Banking for Charities - a free guide

A free booklet Banking for Charities has been produced for people who manage the financial affairs of a charity or voluntary organisation. It has been put together by The Charities Finance Group, and the British Banking Association.
The guide lays out your responsibilities as a person who manages a charity's / voluntary organisation's finances, helps you ask the right questions in order to establish your charity's banking needs, and answers many frequently asked questions. The guide is aimed towards those involved with the financial affairs of smaller charities; but others may find it useful, too. Download from:

5 Common Budgeting Mistakes from Ideas Tap

The website Ideas Tap, which supports arts and creative activities, has a page on their website called five common budgeting mistakes. It goes through common problems encountered when people doing any kind of activity, not just arts, are trying to determine  

The top 10 funding application errors

With competition for funding at its fiercest for years, it is important that charities make their applications stand out - and not for the wrong reasons. Mathew Little asks funders where applicants are going wrong and how they can avoid mistakes. The Directory of Social Change estimates that ineligible applications made to the largest trusts in 2010 equated to seven years of wasted effort. This pointless exertion seems not to have lessened since then. According to the latest figures from the Big Lottery Fund, 46 per cent of applications to its Reaching Communities programme between May and July this year were ineligible. So where are charities going wrong? We asked funders to share their thoughts on why so many applications end up in the recycling bin. Read what the top ten are at Third Sector:

Reserves Policies

Reserves policies and the broader management of reserves are often issues that crop up with the charitable organisations we deal with. Trustees have a primary duty to manage charitable assets in the best interests of its beneficiaries. Decisions about a charity's reserves are a key aspect of this duty of care and are particularly important in challenging economic conditions. The Charity Finance Group (CFG) together with sector partners, have published a useful free paper on the management of reserves. Specific areas addressed include:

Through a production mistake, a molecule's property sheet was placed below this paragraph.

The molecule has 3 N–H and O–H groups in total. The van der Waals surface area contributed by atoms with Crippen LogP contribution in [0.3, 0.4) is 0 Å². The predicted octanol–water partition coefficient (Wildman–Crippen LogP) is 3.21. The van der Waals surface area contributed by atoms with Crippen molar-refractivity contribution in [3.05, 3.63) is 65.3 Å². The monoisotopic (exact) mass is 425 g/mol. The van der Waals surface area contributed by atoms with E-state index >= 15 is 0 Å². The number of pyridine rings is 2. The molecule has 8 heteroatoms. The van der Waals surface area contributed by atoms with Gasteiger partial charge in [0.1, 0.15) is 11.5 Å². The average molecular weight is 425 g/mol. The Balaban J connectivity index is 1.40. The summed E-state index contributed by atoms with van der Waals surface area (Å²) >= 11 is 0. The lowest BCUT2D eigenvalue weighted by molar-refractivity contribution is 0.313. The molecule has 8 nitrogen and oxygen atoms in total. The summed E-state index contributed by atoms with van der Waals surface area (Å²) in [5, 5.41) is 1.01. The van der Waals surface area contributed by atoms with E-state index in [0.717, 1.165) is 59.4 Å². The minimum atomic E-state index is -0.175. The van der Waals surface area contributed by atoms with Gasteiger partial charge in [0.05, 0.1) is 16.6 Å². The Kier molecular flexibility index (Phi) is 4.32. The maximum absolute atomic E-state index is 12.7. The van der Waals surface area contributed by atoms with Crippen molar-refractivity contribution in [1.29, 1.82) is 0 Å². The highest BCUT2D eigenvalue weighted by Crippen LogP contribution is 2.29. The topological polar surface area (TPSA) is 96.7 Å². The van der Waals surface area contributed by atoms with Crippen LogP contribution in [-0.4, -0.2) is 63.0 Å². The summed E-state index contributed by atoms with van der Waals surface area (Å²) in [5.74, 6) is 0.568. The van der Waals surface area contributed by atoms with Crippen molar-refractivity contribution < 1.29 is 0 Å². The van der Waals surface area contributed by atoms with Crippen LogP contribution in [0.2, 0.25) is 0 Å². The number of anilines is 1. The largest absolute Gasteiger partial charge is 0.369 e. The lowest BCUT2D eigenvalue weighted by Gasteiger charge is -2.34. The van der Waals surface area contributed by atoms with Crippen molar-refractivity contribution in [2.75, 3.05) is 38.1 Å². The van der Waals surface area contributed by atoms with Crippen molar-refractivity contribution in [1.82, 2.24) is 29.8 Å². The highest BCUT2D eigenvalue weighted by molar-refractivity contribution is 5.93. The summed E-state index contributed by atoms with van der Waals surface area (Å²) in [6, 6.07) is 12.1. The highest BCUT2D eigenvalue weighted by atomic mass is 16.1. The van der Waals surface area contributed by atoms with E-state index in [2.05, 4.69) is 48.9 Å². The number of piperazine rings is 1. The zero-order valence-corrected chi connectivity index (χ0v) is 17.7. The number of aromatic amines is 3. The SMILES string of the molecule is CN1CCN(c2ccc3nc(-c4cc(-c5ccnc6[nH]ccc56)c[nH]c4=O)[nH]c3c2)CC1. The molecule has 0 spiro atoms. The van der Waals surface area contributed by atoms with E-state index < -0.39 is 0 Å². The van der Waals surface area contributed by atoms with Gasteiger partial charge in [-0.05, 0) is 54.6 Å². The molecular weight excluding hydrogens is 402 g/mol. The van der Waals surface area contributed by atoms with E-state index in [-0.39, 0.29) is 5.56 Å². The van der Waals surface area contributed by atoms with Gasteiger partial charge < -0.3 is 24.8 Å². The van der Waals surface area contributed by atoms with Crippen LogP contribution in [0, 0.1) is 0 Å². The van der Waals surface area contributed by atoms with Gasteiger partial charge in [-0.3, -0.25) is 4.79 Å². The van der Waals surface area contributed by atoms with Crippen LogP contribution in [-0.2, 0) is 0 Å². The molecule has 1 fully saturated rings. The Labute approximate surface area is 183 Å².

• rationale for holding reserves;
• factors influencing the formulation of reserve policies
• opportunities for more actively managing reserves balances
• communicating and engaging with stakeholders on levels of reserves.
Download the free paper from:

Official notes on protecting charities against fraud

A short article from the Charity Commission's chief executive on preventing fraud in charities on The Guardian's Voluntary Sector Network. It also mentions that the Charity Finance Group and the Fraud Advisory Panel are launching (1st June) a joint fraud guide, which brings together existing guidance and advice in an accessible tool for trustees. Visit the Guardian website at:

Help for small charities

In 2011 the Institute of Fundraising secured funding from the Office for Civil Society to support small charities to fundraise more effectively. The three year project supports small and localised organisations at grassroots level with an annual income of £1 million or less.
The project also works with groups supporting marginalised, vulnerable and socially excluded individuals to support them develop their fundraising career. Our programme of activity includes face to face training, online learning, mentoring, career coaching, consultancy and a toolkit.
• Five Minute Fundraiser
• Training Courses
• Conference Bursary Scheme
• IoF Academy Qualifications
• Online Courses
• Free CPD Access

• Managing Fundraisers: The essential guide to recruiting, developing & retaining fundraising talent

Read more at funding Central:

Key stages in applying for funding

There are thousands of different funders and each has their own way of handling applications and making grants. Fortunately for those seeking funds - while there are differences between funders, the vast majority of grant programmes involve similar stages and processes.